Super trees, smh

Not to pick on MIT Tech Review – though kicking Silicon Valley is another story and actually fine – but this story reads quite a bit like VCs trying to re-invent the bus:

At Living Carbon, Mellor is trying to design trees that grow faster and grab more carbon than their natural peers, as well as trees that resist rot, keeping that carbon out of the atmosphere. In February, less than four years after he co-founded it, the company made headlines by planting its first “photosynthesis-enhanced” poplar trees in a strip of bottomland forests in Georgia.

This is a breakthrough, clearly: it’s the first forest in the United States that contains genetically engineered trees. But there’s still much we don’t know. How will these trees affect the rest of the forest? How far will their genes spread? And how good are they, really, at pulling more carbon from the atmosphere?

Living Carbon has already sold carbon credits for its new forest to individual consumers interested in paying to offset some of their own greenhouse gas emissions. They’re working with larger companies, to which they plan to deliver credits in the coming years. But academics who study forest health and tree photosynthesis question whether the trees will be able to absorb as much carbon as advertised.

Even Steve Strauss, a prominent tree geneticist at Oregon State University who briefly served on Living Carbon’s scientific advisory board and is conducting field trials for the company, told me in the days before the first planting that the trees might not grow as well as natural poplars. “I’m kind of a little conflicted,” he said, “that they’re going ahead with this—all the public relations and the financing—on something that we don’t know if it works.”

Re-engineering trees, okay. Super-charged trees. His misgivings are right there, as are the preconditions of going ahead with this:  ‘headlines’, ‘public relations and financing.’ Like they just came out of nowhere.

I, too, want super trees to be a thing. But c’mon. Strauss is actually quoted in the article saying, “There could be a negative. We don’t know”

The point is that Climate Solutions Hype (patent pending) continues to outstrip existing effective solutions that we just don’t like, are bored with or wish were sexier and have become one more dynamic with which the Earth must contend. Along with irony.

Image: Regular Lombardy Poplar tree (also quite super).

Sending a Message


I don’t know which image has the worse better portents – an empty parking lot or a full one.

The question will arise, is the lot half full? But worse cases aside, this isn’t about that. The price of diesel fuel continues to hover right at the point of viability for bio-diesel producers, such that they can’t really plan for anything permanent. Except they can. They don’t, and that’s another story. We thought five-dollar-gas would be here by now and that might be in part one of the reasons why it’s not. The shock that a fear of future economic shocks has itself put into the economy. It verges on the vertiginous, which itself makes all this sound like alliterative playtime. Which it isn’t.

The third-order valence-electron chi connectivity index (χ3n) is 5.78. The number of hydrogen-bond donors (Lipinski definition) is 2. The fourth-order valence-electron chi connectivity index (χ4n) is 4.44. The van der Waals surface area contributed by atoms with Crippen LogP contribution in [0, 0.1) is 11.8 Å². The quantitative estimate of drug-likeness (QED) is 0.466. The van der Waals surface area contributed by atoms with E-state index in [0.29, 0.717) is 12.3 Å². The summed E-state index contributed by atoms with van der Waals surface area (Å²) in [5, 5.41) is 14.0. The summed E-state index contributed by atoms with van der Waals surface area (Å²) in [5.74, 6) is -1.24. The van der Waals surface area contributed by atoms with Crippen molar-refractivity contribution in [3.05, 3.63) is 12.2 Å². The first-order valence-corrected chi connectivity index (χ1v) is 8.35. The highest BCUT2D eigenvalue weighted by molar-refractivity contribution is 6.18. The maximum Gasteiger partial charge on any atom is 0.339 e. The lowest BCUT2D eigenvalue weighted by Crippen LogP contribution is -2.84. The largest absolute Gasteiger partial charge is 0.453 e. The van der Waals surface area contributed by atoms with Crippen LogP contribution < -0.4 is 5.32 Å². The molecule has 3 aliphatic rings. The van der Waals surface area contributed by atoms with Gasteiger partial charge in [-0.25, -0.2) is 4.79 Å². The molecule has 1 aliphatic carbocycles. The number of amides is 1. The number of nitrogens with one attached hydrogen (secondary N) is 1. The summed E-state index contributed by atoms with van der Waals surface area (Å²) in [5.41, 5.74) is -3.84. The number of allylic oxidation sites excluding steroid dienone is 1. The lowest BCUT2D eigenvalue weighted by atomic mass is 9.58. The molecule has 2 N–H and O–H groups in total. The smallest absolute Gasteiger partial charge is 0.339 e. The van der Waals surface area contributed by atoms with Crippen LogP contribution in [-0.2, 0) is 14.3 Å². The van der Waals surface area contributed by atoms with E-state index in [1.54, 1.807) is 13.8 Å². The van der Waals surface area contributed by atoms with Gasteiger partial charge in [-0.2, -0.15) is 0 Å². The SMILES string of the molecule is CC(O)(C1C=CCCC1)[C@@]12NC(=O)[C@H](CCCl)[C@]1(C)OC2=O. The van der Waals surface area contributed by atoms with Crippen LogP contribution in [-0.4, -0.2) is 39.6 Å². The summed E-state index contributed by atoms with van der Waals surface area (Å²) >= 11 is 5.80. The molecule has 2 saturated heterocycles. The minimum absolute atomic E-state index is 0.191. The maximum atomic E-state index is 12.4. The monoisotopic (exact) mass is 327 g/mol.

There was a report on Marketplace yesterday about the fate of different kinds of malls in the present economy. In between the stats, something stands out a little more:

Hessam Nadji is managing director at Marcus and Millichap Real Estate Investment Services. He says one reason for the difference is an oversupply of strip malls. They’re cheaper and easier to build than great, big gallerias.

HESSAM NADJI: Because of the housing boom, there was a lot more construction of strip malls in reaction to the overheated housing market than there was construction of new malls.

Plus, he says, big shopping malls are more immune to the recession because — thanks to their food courts and movie theaters — they have an entertainment value that strip malls don’t have.

NADJI: You also have to take a look at the tenant mix that makes up a lot of demand for strip centers. And, unfortunately, a lot of them are local, smaller retailers that are under a lot of pressure right now.

Unlike chain stores that you see in a shopping mall, which don’t have to rely on just one location for business.

Sitting in an idling car in a half-empty parking lot as I was, the bigger message is the most obvious – when does the scale of what we do and what we can do slip, maybe accidentally, back into focus? Economies of scale seemed sexy, but they were nearly the opposite – though not just because objects in the mirror appeared to be closer than they actually were. We mistook the distance for something that didn’t matter, when any self-help book will tell you that the journey is the thing that counts. I think Henry Miller wrote it – happiness is not a destination. It’s a kind of dumb truth, a message we’re trying to send ourselves through the most obtuse signals. It’s why TV is so unintentionally funny.

And sometimes, radio.